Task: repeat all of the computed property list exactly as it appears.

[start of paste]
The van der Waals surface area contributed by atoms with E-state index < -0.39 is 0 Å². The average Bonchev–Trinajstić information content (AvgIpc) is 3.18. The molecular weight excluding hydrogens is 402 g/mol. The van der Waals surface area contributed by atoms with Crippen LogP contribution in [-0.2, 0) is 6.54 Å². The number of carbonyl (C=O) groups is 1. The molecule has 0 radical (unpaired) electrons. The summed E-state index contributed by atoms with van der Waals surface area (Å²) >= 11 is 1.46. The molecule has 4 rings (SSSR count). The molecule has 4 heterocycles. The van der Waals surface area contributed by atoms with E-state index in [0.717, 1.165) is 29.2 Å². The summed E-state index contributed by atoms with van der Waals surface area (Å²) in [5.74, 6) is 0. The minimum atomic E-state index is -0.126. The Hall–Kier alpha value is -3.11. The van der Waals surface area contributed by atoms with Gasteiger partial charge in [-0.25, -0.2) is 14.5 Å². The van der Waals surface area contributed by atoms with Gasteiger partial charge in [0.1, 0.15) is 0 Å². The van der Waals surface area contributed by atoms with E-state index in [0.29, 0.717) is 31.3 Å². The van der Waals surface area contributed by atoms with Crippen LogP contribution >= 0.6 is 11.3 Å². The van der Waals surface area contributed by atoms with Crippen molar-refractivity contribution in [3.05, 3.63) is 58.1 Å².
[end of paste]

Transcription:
The van der Waals surface area contributed by atoms with E-state index < -0.39 is 0 Å². The average Bonchev–Trinajstić information content (AvgIpc) is 3.18. The molecular weight excluding hydrogens is 402 g/mol. The van der Waals surface area contributed by atoms with Crippen LogP contribution in [-0.2, 0) is 6.54 Å². The number of carbonyl (C=O) groups is 1. The molecule has 0 radical (unpaired) electrons. The summed E-state index contributed by atoms with van der Waals surface area (Å²) >= 11 is 1.46. The molecule has 4 rings (SSSR count). The molecule has 4 heterocycles. The van der Waals surface area contributed by atoms with E-state index in [0.717, 1.165) is 29.2 Å². The summed E-state index contributed by atoms with van der Waals surface area (Å²) in [5.74, 6) is 0. The minimum atomic E-state index is -0.126. The Hall–Kier alpha value is -3.11. The van der Waals surface area contributed by atoms with Gasteiger partial charge in [-0.25, -0.2) is 14.5 Å². The van der Waals surface area contributed by atoms with Gasteiger partial charge in [0.1, 0.15) is 0 Å². The van der Waals surface area contributed by atoms with E-state index in [0.29, 0.717) is 31.3 Å². The van der Waals surface area contributed by atoms with Crippen LogP contribution >= 0.6 is 11.3 Å². The van der Waals surface area contributed by atoms with Crippen molar-refractivity contribution in [3.05, 3.63) is 58.1 Å².